Jonathan Ashworth – 2022 Speech on the Cost of Living Crisis

The speech made by Jonathan Ashworth, the Labour MP for Leicester South, in the House of Commons on 17 May 2022.

This is a debate about the 250,000 households that the National Institute of Economic and Social Research predicts will be forced into destitution next year. This is a debate about the 1.3 million people, including 500,000 children, who will be pushed into absolute poverty. This is a debate about the 2 million—and rising—pensioners in poverty. This is a debate about the 2 million adults who did not eat for a whole day last year. This is a debate about our constituents who are working all hours God sends and still need to queue at food banks to feed their families.

In his speech earlier, the Chancellor—I do not know where he is, by the way—boasted of an employment miracle, but is it not the truth, as the Office for National Statistics has shown today, that pay is being outpaced by inflation, with real wages falling by 1.2%? That is the largest monthly fall in real regular wages in a decade, yet at the same time, pay-as-you-earn data shows that the wages of the very top earners are increasing rapidly. Labour market inequalities are widening, and workers deserve a fair pay rise.

If we drill down into the employment figures, we see that it is also the truth—and this has come up today—that they are lower than they were pre-pandemic. Indeed, 1.5 million have left the labour market, including more and more over-50s who are drawing down their defined-contribution pensions. The sickness levels of those out of work are at their highest level for 20 years—[Interruption.] Ah, here he is—come on in, Chancellor! Instead of providing help, the Gracious Speech had no employment Bill—it was ditched—while Jobcentre Plus and Department for Work and Pensions offices will be closed and staff laid off, and job scheme funding is being cut or underspent. This is a Government failing on employment.

Our constituents face a cost of living crisis, but instead of action we had a complacent speech from the Chancellor, who said that he may act on a windfall tax “soon”—but people need action today. Does he really think that the parents who are making choices between feeding meters and feeding their children, the families who are cutting off their meters and the people who are scared of the final demand from their energy companies can say to those energy companies, “Don’t worry, we’ll pay you soon”? Of course not—the mañana Chancellor needs to act today to help people.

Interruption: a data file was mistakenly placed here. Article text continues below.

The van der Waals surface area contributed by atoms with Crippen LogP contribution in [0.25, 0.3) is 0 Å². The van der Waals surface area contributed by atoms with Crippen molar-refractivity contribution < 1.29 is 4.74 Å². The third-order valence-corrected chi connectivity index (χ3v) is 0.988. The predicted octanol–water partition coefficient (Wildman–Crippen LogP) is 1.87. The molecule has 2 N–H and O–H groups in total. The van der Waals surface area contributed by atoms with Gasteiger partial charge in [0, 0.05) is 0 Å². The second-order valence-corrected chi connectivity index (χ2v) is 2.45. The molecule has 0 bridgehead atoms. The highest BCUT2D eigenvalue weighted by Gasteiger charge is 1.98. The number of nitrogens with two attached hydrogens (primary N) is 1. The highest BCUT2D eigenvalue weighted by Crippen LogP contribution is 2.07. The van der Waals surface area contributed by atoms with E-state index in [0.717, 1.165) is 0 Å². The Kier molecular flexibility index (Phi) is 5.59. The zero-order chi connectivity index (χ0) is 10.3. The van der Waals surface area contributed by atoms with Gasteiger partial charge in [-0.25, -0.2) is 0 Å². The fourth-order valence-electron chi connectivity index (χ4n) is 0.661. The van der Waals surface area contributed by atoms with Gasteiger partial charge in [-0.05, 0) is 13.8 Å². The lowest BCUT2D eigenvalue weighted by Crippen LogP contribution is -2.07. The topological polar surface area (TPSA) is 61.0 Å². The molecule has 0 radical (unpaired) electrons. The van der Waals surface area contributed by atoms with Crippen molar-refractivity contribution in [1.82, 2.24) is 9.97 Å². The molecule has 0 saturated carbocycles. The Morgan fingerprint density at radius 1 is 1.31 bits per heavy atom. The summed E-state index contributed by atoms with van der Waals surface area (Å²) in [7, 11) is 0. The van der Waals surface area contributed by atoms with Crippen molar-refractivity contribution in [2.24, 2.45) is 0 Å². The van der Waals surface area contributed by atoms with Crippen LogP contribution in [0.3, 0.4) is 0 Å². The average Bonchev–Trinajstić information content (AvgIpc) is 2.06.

A theme across the House not just today but throughout the week has been the failure of the Chancellor and the Government to help people with the cost of living crisis. I cannot mention all of the many speeches we have heard today, so I will mention only a few. The hon. Members for Dudley South (Mike Wood), for Newton Abbot (Anne Marie Morris) and for Sevenoaks (Laura Trott) made sympathetic noises towards a windfall tax. In fact, they were so sympathetic, I thought they had got hold of the parliamentary Labour party’s briefing pack for the debate.

Mike Wood

Will the right hon. Member give way?

Jonathan Ashworth

We are pushed for time, so I beg the hon. Gentleman’s pardon—but he can have a word with me when he is voting with us in the Lobby later.

Look at the realities facing our constituents: the cost of pasta is up 10%; milk, cheese and eggs, up 8.6%; butter, up 9.6%; cooking oils and fats, up 18%. And the message from Ministers? “Just purchase supermarket own brand.” “Buy value beans”—the new three-word slogan from the Tory party.

Another quotation of which the Chancellor may be aware is from Milton Friedman; I know the Chancellor is a big fan. Milton Friedman said:

“Inflation is taxation without legislation”.

But the Chancellor has legislated. Instead of helping people on universal credit, he legislated to cut universal credit in real terms—a loss of around £500. Instead of helping pensioners with the triple lock, the Government legislated to impose the biggest real-terms cut to the pension for 50 years, meaning a cut of more than £420 for the typical retiree.